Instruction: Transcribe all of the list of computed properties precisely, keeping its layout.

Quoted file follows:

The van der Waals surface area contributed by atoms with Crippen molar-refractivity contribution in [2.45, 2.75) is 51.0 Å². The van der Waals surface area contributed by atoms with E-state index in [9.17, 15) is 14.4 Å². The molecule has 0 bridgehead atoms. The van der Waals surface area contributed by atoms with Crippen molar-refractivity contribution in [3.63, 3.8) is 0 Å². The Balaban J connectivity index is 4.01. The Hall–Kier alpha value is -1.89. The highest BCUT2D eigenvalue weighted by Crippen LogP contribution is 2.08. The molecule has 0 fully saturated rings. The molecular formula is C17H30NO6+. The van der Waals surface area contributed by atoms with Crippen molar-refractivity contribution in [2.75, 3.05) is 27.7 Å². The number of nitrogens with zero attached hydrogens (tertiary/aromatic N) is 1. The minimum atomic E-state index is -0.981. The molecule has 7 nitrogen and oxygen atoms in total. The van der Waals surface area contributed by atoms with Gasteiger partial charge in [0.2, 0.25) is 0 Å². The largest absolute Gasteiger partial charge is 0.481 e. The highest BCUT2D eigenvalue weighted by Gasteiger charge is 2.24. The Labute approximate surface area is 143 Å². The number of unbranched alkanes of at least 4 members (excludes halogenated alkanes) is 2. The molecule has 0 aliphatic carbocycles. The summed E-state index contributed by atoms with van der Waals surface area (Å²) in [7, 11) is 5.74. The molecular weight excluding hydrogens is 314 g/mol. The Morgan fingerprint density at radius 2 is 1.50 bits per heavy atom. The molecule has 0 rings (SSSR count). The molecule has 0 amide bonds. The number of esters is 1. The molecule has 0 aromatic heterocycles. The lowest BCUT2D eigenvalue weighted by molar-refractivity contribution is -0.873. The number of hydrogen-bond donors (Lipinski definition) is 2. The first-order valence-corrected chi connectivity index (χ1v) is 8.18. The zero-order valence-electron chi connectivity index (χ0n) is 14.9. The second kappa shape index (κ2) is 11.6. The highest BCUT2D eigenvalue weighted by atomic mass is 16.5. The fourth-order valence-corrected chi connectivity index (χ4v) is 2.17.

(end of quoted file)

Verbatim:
The van der Waals surface area contributed by atoms with Crippen molar-refractivity contribution in [2.45, 2.75) is 51.0 Å². The van der Waals surface area contributed by atoms with E-state index in [9.17, 15) is 14.4 Å². The molecule has 0 bridgehead atoms. The van der Waals surface area contributed by atoms with Crippen molar-refractivity contribution in [3.63, 3.8) is 0 Å². The Balaban J connectivity index is 4.01. The Hall–Kier alpha value is -1.89. The highest BCUT2D eigenvalue weighted by Crippen LogP contribution is 2.08. The molecule has 0 fully saturated rings. The molecular formula is C17H30NO6+. The van der Waals surface area contributed by atoms with Crippen molar-refractivity contribution in [2.75, 3.05) is 27.7 Å². The number of nitrogens with zero attached hydrogens (tertiary/aromatic N) is 1. The minimum atomic E-state index is -0.981. The molecule has 7 nitrogen and oxygen atoms in total. The van der Waals surface area contributed by atoms with Gasteiger partial charge in [0.2, 0.25) is 0 Å². The largest absolute Gasteiger partial charge is 0.481 e. The highest BCUT2D eigenvalue weighted by Gasteiger charge is 2.24. The Labute approximate surface area is 143 Å². The number of unbranched alkanes of at least 4 members (excludes halogenated alkanes) is 2. The molecule has 0 aliphatic carbocycles. The summed E-state index contributed by atoms with van der Waals surface area (Å²) in [7, 11) is 5.74. The molecular weight excluding hydrogens is 314 g/mol. The Morgan fingerprint density at radius 2 is 1.50 bits per heavy atom. The molecule has 0 rings (SSSR count). The molecule has 0 amide bonds. The number of esters is 1. The molecule has 0 aromatic heterocycles. The lowest BCUT2D eigenvalue weighted by molar-refractivity contribution is -0.873. The number of hydrogen-bond donors (Lipinski definition) is 2. The first-order valence-corrected chi connectivity index (χ1v) is 8.18. The zero-order valence-electron chi connectivity index (χ0n) is 14.9. The second kappa shape index (κ2) is 11.6. The highest BCUT2D eigenvalue weighted by atomic mass is 16.5. The fourth-order valence-corrected chi connectivity index (χ4v) is 2.17.